Are Layoffs Really Needed?
There are several good alternatives to layoffs, including reduction of pay, hours and/or benefits, part-time status and temporary work-site closure. Many workers are relieved to keep a job, and a company can boost employee morale by permitting everyone to pull together to sustain the company, and retain talented and trained employees.

A reduction in pay (or hours) is the most legally supportable when the greatest number of employees are affected equally. If certain divisions of the company, job categories or individuals are selected for reduction, make those selections as carefully as with RIFs to avoid discrimination, retaliation and other claims. Like RIFs, the employer should determine and document the selection criteria and screen the preliminary list for claims risk. Giving as much advance notice as possible helps employees prepare for the change and helps the employer communicate its intention of fairness.

Employers generally have discretion to make pay cuts; however, limitations include employment agreements (which might include offer letters) and equal pay laws. Five or 10 percent pay cuts are occurring with more frequency among employers. Pay cuts must be prospective since wages (including bonuses and commissions) already earned cannot be taken away and minimum wage requirements still apply.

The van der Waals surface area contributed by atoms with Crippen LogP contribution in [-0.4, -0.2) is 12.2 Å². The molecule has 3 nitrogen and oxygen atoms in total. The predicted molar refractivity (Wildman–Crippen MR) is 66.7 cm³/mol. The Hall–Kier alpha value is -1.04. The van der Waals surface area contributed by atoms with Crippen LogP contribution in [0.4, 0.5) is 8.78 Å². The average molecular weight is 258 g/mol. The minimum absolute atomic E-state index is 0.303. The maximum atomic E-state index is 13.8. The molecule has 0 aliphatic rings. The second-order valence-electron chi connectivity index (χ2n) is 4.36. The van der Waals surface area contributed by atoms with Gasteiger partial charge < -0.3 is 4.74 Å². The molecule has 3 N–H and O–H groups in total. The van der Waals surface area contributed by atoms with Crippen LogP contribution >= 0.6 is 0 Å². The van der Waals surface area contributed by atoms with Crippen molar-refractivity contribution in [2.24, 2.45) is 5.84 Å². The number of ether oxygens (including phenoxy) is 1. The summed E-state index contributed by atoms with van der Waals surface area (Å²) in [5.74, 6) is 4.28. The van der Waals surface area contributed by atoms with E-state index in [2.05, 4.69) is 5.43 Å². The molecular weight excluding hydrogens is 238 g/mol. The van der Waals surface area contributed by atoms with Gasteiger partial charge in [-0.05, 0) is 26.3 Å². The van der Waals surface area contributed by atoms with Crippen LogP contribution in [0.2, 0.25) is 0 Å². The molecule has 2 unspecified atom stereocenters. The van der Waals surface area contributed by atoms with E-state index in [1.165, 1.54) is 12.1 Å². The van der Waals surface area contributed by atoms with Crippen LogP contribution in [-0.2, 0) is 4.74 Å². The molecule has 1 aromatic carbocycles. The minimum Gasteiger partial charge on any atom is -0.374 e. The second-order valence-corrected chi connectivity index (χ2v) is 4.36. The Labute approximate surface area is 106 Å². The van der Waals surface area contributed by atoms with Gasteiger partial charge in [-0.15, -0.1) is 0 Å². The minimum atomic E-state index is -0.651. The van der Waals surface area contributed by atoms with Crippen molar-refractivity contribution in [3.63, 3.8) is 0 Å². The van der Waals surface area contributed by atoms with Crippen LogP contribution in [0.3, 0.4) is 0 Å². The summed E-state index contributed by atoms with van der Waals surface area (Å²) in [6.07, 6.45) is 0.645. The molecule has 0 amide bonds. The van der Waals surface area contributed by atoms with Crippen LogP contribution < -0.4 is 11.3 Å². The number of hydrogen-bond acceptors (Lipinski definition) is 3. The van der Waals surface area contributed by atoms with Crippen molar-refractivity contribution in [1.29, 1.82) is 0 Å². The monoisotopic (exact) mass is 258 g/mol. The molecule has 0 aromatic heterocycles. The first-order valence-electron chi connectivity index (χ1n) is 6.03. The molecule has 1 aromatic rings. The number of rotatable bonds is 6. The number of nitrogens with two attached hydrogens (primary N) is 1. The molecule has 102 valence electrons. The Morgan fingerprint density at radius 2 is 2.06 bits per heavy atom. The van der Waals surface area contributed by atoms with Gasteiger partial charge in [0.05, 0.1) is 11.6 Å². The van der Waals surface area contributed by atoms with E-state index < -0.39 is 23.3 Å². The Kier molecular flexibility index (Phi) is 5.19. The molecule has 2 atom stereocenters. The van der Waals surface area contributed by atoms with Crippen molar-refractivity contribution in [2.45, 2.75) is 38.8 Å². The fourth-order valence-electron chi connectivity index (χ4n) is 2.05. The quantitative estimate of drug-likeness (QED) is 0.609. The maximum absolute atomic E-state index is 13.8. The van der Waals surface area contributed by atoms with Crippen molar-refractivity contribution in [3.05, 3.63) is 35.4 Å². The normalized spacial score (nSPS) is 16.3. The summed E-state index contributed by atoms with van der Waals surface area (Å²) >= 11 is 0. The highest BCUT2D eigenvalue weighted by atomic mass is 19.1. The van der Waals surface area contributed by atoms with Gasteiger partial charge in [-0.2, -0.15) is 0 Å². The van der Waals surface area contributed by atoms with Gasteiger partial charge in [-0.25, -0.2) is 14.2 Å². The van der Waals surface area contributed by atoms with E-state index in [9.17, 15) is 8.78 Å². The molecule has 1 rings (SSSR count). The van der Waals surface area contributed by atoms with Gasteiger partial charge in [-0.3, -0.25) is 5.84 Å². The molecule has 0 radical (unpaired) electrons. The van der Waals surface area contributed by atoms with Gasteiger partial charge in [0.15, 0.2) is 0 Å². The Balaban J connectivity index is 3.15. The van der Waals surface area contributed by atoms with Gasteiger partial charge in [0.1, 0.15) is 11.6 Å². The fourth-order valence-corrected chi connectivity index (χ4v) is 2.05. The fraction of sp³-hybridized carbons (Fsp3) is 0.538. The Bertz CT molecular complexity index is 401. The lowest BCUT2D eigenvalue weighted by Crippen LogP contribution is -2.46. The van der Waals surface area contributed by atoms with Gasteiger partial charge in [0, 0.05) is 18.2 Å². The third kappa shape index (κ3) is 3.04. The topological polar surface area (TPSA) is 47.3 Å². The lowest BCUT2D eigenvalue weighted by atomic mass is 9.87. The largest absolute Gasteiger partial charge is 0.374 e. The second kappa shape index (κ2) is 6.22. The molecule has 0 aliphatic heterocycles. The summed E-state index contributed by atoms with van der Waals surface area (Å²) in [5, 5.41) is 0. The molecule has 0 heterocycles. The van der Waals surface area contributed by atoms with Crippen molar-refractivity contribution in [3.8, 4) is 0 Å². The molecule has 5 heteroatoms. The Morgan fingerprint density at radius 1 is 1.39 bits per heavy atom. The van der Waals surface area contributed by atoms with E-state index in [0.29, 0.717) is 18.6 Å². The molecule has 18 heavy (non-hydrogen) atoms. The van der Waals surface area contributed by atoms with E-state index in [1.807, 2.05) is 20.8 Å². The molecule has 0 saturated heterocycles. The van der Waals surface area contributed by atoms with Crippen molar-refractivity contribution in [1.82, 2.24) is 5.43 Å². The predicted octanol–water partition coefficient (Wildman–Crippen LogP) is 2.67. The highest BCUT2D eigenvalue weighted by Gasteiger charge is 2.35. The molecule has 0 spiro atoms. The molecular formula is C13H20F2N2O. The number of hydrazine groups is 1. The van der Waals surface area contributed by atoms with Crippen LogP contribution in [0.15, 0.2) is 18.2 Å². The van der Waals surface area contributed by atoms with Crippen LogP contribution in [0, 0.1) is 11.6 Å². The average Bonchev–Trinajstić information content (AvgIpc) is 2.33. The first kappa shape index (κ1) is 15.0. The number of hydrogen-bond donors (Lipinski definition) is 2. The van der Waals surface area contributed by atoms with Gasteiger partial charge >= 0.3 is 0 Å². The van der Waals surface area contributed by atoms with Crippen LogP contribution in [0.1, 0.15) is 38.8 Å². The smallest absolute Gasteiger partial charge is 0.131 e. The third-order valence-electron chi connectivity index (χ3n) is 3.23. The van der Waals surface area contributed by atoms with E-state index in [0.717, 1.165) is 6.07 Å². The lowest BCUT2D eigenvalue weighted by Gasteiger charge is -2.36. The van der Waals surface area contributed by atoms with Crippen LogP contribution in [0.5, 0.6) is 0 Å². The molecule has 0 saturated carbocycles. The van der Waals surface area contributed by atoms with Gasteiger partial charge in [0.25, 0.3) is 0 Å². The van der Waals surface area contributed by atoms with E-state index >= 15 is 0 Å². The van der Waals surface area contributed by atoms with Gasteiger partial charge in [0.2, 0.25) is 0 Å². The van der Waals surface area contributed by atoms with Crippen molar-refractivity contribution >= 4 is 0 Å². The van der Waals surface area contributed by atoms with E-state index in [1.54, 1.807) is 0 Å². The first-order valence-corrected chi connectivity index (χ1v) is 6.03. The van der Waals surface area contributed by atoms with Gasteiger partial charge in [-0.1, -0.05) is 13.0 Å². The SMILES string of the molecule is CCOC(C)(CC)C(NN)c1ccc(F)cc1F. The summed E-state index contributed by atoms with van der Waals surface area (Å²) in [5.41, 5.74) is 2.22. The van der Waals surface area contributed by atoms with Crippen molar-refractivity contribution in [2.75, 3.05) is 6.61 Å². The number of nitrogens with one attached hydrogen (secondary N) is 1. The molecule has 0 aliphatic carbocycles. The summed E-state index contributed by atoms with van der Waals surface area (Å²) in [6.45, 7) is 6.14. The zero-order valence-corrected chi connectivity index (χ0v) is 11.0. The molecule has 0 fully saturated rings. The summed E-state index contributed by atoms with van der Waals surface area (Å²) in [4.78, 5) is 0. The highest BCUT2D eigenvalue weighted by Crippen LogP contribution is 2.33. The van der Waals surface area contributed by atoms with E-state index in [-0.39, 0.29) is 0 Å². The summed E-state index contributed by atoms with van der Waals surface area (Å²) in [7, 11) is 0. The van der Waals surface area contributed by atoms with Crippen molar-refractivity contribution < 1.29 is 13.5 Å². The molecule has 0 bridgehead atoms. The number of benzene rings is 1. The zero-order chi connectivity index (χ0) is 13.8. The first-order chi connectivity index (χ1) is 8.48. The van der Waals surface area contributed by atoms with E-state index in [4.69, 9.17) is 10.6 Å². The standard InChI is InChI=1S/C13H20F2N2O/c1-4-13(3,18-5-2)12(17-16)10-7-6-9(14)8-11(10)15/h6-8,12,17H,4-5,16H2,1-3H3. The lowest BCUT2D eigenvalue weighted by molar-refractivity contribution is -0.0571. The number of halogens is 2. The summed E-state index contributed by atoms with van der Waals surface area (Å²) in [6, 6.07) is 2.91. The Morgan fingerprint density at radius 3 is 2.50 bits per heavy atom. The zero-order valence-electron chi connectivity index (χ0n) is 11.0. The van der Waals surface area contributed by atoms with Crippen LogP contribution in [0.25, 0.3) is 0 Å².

Employers have, in general, broad latitude to reduce benefits such as health insurance and premium payment, 401(k) matching, and paid vacation and sick days. Of course, all changes must be made prospectively, advance notice should be given and applicable benefit plan documents, employer policies, employment agreements and local ordinances need to be considered before making the change.

It’s difficult enough for an employer to feel compelled to institute a RIF or alternative cuts. But, with the steps outlined above, the affected employees can hopefully move on to other opportunities and the employer can shore up its business, sustain jobs for remaining employees and look to a brighter future with reduced risks of litigation.
Mark E. Terman, Esq. is partner-in-charge, Employment Law Practices Group at Reish and Reicher, APC.